These professionals approach the medical profession from an environmental viewpoint, offering new solutions to contemporary issues. Through data collection, analysis, and publication, scientists inform the public of environmental issues affected or instigated by modern healthcare practices.
Median Annual Salary: $69,400
Projected Growth Rate: 11%
With a strong background in mathematics or statistics, these professionals combine computational skills with biological trends. Critical to many research teams, they gather data from ongoing studies to provide clear demographic percentages of ongoing trends and predictive analytics. Biostatisticians solve real-world problems in the medical field by applying their analytical skills.
Median Annual Salary: $84,760
Projected Growth Rate: 33%
How to Choose a Master's in Public Health Program
As you research MPH programs, be sure to examine differences in program length, curriculum, and financial costs. Typically, an MPH program takes 1-2 years to complete, which is the case for most on-campus, hybrid, and online programs. Regardless of the program, most accredited schools offer similar coursework with standardized subject matter focusing on health policies. Learners explore environmental or social and behavioral issues, as well as research skills in biostatistics and epidemiology. Schools also offer specialized coursework in healthcare management, quantitative analysis, and clinical effectiveness to prepare participants for field research.
Finally, consider how much it costs to complete your MPH degree. Degree costs differ depending on format, length, and location. Typically, programs charge standard tuitions by the term, so if you enroll in a two-year program, you pay more than in a single-year program. Other expenses to consider include housing costs and material fees, such as textbooks and computer programs. Living at home rather than on campus or working while in a program may save money in the long term. Even so, other costs may inhibit online or working students. An intensive one-year program may cost in total as much as a two-year program, though the speed at which you can enter the job market may outweigh that initial cost.
Programmatic Accreditation for Master's in Public Health Programs
School accreditation is like a seal of approval that guarantees the quality of your degree after graduation. Accreditation declares to future colleagues and employers the value of your knowledge and training, and attests to a focused background in the latest issues in public healthcare. The Council on Education for Public Health (CEPH) accredits all public health programs in the nation. The CEPH is recognized by the U.S. Department of Education, which also sanctions regional accreditation bodies such as the New England Association of Schools and Colleges and the Higher Learning Commission. The CEPH specifically focuses on master of public health degree programs by monitoring public health educators to ensure student access to the latest information and up-to-date policy decisions.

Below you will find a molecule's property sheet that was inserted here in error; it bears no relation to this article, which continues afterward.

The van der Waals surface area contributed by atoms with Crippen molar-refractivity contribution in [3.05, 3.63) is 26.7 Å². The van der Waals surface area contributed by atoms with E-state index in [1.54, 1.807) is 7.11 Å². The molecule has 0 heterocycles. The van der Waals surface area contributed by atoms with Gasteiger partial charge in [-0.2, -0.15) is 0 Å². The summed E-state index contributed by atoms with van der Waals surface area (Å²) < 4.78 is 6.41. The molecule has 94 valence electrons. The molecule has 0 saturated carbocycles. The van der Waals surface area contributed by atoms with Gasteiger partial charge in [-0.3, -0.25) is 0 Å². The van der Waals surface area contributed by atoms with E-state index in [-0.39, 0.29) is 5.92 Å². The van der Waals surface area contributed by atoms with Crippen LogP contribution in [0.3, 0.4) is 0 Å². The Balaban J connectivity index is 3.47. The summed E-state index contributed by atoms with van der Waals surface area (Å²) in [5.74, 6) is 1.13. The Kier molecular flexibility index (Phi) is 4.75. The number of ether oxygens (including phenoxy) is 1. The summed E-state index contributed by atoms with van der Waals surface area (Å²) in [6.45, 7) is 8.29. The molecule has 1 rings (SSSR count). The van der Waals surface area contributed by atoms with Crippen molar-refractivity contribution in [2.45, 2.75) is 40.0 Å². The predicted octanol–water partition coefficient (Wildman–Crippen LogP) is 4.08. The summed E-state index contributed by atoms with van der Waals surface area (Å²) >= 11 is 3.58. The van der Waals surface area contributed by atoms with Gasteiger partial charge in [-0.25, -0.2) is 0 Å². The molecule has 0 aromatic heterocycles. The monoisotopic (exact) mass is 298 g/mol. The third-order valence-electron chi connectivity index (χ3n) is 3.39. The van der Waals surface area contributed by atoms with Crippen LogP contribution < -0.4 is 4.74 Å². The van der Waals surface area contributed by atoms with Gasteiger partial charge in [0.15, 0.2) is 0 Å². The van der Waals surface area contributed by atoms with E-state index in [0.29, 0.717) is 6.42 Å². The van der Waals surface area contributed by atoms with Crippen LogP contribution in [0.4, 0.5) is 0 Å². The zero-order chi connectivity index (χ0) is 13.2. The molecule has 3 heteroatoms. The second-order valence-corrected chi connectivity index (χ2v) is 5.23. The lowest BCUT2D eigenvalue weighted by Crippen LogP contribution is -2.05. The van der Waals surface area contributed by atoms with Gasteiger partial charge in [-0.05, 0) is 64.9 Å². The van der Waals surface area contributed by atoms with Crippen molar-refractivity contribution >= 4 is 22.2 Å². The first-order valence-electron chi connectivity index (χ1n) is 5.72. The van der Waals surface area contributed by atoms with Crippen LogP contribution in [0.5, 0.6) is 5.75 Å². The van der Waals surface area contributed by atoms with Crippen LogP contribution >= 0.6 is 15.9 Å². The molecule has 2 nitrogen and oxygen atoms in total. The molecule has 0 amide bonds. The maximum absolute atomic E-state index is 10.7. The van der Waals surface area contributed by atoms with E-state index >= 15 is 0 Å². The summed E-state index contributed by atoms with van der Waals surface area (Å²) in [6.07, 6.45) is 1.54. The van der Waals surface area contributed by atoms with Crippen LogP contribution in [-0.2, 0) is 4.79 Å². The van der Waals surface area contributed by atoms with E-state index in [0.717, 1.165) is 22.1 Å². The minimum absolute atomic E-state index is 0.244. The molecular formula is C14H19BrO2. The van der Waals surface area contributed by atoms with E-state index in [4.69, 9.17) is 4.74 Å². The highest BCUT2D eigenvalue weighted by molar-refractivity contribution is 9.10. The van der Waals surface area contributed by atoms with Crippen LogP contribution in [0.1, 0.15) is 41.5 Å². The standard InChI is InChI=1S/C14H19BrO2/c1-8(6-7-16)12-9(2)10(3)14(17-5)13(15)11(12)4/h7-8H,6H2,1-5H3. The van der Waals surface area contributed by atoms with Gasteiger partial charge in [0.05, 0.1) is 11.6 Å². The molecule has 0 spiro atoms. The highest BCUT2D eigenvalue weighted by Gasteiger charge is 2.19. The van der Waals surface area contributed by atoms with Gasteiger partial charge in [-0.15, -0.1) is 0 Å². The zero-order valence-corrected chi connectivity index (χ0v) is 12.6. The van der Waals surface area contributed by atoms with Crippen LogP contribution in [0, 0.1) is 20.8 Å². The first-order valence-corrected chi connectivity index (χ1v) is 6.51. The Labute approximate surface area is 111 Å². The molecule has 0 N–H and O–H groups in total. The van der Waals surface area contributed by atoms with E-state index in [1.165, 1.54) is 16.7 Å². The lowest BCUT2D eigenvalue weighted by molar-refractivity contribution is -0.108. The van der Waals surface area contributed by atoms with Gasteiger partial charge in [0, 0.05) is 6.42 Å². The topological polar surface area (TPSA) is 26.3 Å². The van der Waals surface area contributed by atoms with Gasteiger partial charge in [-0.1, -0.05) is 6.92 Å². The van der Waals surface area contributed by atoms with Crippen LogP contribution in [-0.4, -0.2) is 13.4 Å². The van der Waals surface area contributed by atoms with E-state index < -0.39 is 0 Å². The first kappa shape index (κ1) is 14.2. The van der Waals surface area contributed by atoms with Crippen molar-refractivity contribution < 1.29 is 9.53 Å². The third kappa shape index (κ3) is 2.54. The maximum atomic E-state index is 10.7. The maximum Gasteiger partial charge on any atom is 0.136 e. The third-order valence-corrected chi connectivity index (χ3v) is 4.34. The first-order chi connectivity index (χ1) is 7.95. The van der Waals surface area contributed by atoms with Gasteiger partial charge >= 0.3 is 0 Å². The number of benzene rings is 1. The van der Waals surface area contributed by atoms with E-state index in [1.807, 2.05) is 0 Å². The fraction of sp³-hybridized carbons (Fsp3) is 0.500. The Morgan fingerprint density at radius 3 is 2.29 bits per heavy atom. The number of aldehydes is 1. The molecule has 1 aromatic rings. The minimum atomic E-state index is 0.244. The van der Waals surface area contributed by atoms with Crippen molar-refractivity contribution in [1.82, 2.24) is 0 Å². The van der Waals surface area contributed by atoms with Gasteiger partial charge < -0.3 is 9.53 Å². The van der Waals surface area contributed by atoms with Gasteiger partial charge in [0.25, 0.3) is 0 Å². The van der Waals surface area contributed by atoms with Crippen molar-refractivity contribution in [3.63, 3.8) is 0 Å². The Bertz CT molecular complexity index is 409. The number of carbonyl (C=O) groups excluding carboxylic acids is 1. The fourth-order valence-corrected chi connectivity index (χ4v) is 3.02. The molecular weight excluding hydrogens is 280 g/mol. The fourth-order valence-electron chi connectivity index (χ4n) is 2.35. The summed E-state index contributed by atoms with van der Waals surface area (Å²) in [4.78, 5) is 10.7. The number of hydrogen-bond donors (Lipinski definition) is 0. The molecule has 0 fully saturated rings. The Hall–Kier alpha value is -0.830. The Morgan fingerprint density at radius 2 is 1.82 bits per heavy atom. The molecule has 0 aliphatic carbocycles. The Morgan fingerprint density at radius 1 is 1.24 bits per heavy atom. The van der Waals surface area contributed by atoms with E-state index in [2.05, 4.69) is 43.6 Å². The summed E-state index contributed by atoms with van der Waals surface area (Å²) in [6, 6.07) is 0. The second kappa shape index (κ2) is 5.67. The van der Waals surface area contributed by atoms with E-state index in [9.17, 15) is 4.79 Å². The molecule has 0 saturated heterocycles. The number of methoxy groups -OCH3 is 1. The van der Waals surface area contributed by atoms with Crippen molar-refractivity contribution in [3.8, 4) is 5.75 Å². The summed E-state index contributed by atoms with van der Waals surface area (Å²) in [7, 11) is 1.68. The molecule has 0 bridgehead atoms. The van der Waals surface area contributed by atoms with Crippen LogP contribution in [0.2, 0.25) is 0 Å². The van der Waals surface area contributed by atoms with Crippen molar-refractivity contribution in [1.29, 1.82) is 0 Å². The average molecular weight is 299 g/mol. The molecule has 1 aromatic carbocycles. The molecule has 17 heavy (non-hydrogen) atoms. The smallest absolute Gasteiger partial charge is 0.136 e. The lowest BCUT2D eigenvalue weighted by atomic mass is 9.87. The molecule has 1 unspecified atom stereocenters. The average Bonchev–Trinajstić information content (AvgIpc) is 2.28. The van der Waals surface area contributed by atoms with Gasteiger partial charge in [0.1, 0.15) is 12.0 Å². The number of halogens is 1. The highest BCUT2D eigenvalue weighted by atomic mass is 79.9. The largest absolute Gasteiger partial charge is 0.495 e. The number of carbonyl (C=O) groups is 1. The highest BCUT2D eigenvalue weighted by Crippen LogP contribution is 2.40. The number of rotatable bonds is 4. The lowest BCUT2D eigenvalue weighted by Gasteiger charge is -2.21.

All public or government institutions require degrees from accredited institutions in order to be eligible for hire, and most jobs in the private sector hold that same standard. It is critical for individuals to check school accreditation before enrolling in any MPH programs.
Master's in Public Health Program Admissions
To apply for a degree at the master's level, all prospective students must submit an application. Admissions vary by school and program, though some standards include set application dates and fees; proof of previous educational training; and statements of interest and support. Given the complexity of applications, be sure to begin searching for prospective MPH programs at least a year in advance of your intended enrolment date.
Whether on campus or online, most applications have a deadline, usually in late fall or winter of the year prior to starting school. Online programs may offer more flexibility by providing multiple application deadlines throughout the year, often one in the fall and another in early spring. The following list details some of the common prerequisites and application materials that you should expect to provide when applying for a master's in public health.
- Bachelor's Degree: All MPH degree programs require a bachelor's degree from an accredited institution prior to enrollment. Some programs require a bachelor's degree in a field related to the medical profession, such as nursing, biology, or mathematics. Review your potential school's requirements for details.
- Professional Experience: Many schools require some form of professional experience prior to enrolment (often two years). This experience need not be in public health specifically. This requirement allows you to demonstrate your maturity; collaborative and leadership skills; and career aspirations.